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Methamphetamine: Prescription-only or e-tracking systems?

By buseman, Jun 13, 2010 | |
  1. buseman
    Methamphetamine: Prescription-only or e-tracking systems?
    Nationwide debate on smurfing and illegal meth labs heats up

    Oregon was in the midst of a methamphetamine war during the early part of this decade, with hazardous meth labs springing up in basements, garages, and kitchens across the state. By 2003, Oregon law enforcement officials were encountering, on average, 39 meth labs each month.

    To restrict the illegal sales of products containing pseudoephedrine (PSE), the main ingredient needed to produce illegal methamphetamine, Oregon became the first state to pass a law requiring prescriptions for PSE products such as Sudafed and Claritin-D. The result? In a 3-year period following the rule, Oregon reported only 46 meth-lab incidents.

    Real solution or quick fix?

    Oregon's prescription-only approach practically eliminated its illicit methamphetamine problem, but some pharmacists, consumer groups, and the drug industry describe it as a quick fix that will increase healthcare costs and inconvenience consumers, and they say it won't work nationally as well as electronic sales-tracking systems would.

    [Pseudoephedrine] is a valuable drug. You shouldn't have to call your doctor, wait two weeks for an appointment, then take off a couple of hours from work to get a prescription, said Fred Mayer, RPh, MPH, a Drug Topics editorial board member and president of Pharmacists Planning Service Inc., a consumer, public health, and pharmacy-education foundation in San Rafael, Calif.

    Many but not all law enforcement agencies disagree. Some say that prescription-only laws are the only way to dismantle the illegal methamphetamine trade, as was demonstrated in Oregon.

    There is a solution to this human misery in the form of returning pseudoephedrine to prescription status, as it was prior to 1976, said Kent Shaw, assistant chief of the California Bureau of Narcotic Enforcement (CBNE).

    The battle pits an effective and proven regulation against the profits of the pharmaceutical industry, thinly veiled as concern about consumers' access to cold medication.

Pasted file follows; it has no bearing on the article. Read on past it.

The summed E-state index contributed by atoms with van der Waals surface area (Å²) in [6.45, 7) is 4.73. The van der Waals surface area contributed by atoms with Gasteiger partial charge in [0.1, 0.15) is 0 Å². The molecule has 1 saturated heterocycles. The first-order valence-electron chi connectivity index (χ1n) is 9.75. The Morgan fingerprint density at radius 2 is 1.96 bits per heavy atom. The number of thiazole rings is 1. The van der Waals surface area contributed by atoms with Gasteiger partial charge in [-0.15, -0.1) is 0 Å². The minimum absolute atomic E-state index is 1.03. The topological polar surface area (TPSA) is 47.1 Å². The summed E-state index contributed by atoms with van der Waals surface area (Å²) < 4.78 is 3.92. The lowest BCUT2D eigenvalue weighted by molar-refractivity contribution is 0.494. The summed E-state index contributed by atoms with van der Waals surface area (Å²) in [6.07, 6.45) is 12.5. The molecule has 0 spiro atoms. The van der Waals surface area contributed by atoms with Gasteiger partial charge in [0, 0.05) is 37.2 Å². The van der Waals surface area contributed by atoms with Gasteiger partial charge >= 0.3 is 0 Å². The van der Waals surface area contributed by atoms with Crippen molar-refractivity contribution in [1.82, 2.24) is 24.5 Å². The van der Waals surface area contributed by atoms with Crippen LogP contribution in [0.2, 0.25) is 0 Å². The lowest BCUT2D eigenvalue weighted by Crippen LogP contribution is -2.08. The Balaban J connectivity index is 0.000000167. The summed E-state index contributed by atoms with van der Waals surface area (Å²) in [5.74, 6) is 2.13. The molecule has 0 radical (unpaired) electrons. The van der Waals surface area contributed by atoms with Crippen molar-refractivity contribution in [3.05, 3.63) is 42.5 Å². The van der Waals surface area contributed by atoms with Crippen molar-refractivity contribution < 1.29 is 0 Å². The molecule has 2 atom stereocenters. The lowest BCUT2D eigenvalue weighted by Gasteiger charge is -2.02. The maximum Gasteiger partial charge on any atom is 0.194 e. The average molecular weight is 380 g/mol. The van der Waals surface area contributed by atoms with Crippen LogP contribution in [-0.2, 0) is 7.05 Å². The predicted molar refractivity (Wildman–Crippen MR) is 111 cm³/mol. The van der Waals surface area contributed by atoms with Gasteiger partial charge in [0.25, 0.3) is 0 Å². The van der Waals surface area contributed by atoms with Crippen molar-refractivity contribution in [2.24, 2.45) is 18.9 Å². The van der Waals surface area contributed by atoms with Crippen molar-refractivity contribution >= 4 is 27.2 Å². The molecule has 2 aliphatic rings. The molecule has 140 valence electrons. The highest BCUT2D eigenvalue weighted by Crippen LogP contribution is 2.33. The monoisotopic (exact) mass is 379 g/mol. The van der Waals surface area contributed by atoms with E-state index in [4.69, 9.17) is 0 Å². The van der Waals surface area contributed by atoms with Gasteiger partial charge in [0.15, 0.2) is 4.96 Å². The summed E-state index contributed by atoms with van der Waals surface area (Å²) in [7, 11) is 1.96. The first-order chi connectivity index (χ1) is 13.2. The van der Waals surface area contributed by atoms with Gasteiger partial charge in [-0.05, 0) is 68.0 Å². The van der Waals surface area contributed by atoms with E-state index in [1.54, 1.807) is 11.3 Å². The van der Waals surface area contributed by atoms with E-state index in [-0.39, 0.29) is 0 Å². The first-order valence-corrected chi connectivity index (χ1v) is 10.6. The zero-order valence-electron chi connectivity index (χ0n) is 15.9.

The battle moves to Washington

    The contentious debate over prescription-only versus electronic sales recently reached Washington, D.C., where members of the U.S. Senate Caucus on International Narcotics Control heard testimony for and against adding a prescription-only element to the federal Combat Methamphetamine Epidemic Act (CMEA) of 2005.

    The April 13, 2010, hearing co-chaired by Sens. Dianne Feinstein (D-Calif.) and Charles Grassley (R-Iowa) included testimony from pharmacists, consumer groups, and law enforcement officials.

    Since 2006, CMEA has required states to regulate over-the-counter sales of pseudoephedrine and ephedrine products.

    It set daily limits on the purchase of these products and required pharmacies to place the products out of customer reach, to maintain sales logbooks, and to verify customer identification.

    Smurfers muddy the waters

    That approach worked until meth cookers began using "smurfers," criminals who go to pharmacies and retailers and use fake identification to buy illegal quantities of PSE products.

    Police say that using the log system mandated by CMEA to catch the smurfers is like searching for a needle in a haystack.

    Using the information provided by e-tracking systems is not much better, they say, because the criminals don't use their real names.

    In some states, such as California and Arizona, smurfing is well organized and has progressed into its own black-market industry, stated a 2009 position paper from the Advisory Board of the National Methamphetamine and Pharmaceuticals Initiative (NMPI), a group of federal, state, and local law enforcement officials and prosecutors with the mission of reducing methamphetamine crimes.

    According to the position paper, prescription control is the only effective means to prevent illicit methamphetamine labs in the United States.

    Municipalities fight back

    Cities and states are scrambling for answers. Consider: